Beating the Winter Blues



It’s about lifestyle” Nick Thorburn has a lovely knack of bringing a complex issue like energy efficiency to its purest essence. Nick and his partner Kate Bourne, moved down to their seaside shack from Melbourne during the Covid-19 lockdown in 2020. It was love at first vibe - within 3 weeks they had changed their licence , as they embraced Apollo Bay for their new lifestyle setting.


Like the typical Apollo Bay home, their house was designed more for part time living and the warm summer months, rather than our southern winter. Originally a kit home that was trans-located from the Marengo caravan park, the building has no insulation other than in one bedroom wall (apparently providing some privacy from the ‘honeymoon suite’ purpose it once served). But sitting interviewing Nick and enjoying the morning sun flooding in through the generous north facing lounge windows, I couldn’t help thinking they had it better than many of us. A row of deciduous Silver Birches, planted by an astute former owner, protect the living space from the direct summer heat and turn our winds into a relaxing entertainment.


With a challenging cavity access issues, insulating either the ceiling or walls is not practical for the time being. However, underfloor insulation has been ordered and the approaching winter offers all the motivation for Nick to install at the earliest opportunity. As Nick said, anyone who’s done some winter camping knows the value of a warm floor underneath. Quotes have been sought for double glazing but there’s uncertainty over the value for money if the walls remain uninsulated . Heating is via a split system, an efficient combustion heater and direct solar gain through the north facing windows. Nick finds that generally, the split system is only needed on the overcast days while the wood burner warms the evening.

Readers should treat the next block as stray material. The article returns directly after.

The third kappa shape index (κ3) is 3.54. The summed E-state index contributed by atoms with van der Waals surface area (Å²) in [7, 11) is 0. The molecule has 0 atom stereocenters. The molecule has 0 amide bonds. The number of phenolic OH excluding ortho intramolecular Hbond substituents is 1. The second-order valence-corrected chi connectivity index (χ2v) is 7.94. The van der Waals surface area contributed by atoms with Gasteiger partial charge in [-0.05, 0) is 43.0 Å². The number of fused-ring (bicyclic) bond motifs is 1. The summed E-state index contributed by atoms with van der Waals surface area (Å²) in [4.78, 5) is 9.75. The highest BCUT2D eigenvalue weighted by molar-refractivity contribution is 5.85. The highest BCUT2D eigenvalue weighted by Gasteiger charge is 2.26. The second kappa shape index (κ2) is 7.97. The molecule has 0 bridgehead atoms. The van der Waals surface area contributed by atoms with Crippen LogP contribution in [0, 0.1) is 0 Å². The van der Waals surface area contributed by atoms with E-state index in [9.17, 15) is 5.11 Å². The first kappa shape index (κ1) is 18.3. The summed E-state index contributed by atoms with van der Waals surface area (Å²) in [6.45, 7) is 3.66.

With work commitments requiring 2-3 days/week in Melbourne, the lifestyle benefits of any efficiency investments are effectively halved. Nevertheless, one of the first changes during the lockdown was to install a PV solar system.


Given the challenges in making the home energy efficient, Nick and Kate have a pragmatic approach to keeping bills low and staying warm. Simple and small changes in behaviour are cost free and highly effective. Keeping busy and active helps reduce the need for heating and when they are stationary for work or similar, they heat the immediate space they occupy rather than the whole house. Their dishwasher & washing machine will only go on when the sun’s bearing down on their solar panels. “The solar power is free and good for the planet” says Nick “... so we get double the hit of pleasure.” “One day we hope to share the surplus solar with the rest of the community through a local micro-grid – that would be a real buzz.”


Come and hear what the efficiency experts would recommend for the average Apollo Bay House at the:


Free Public Forum on Home Energy Efficiency

Wednesday 19 May, 7.00 – 9.00PM

Senior Citizens Centre

4 Whelan Street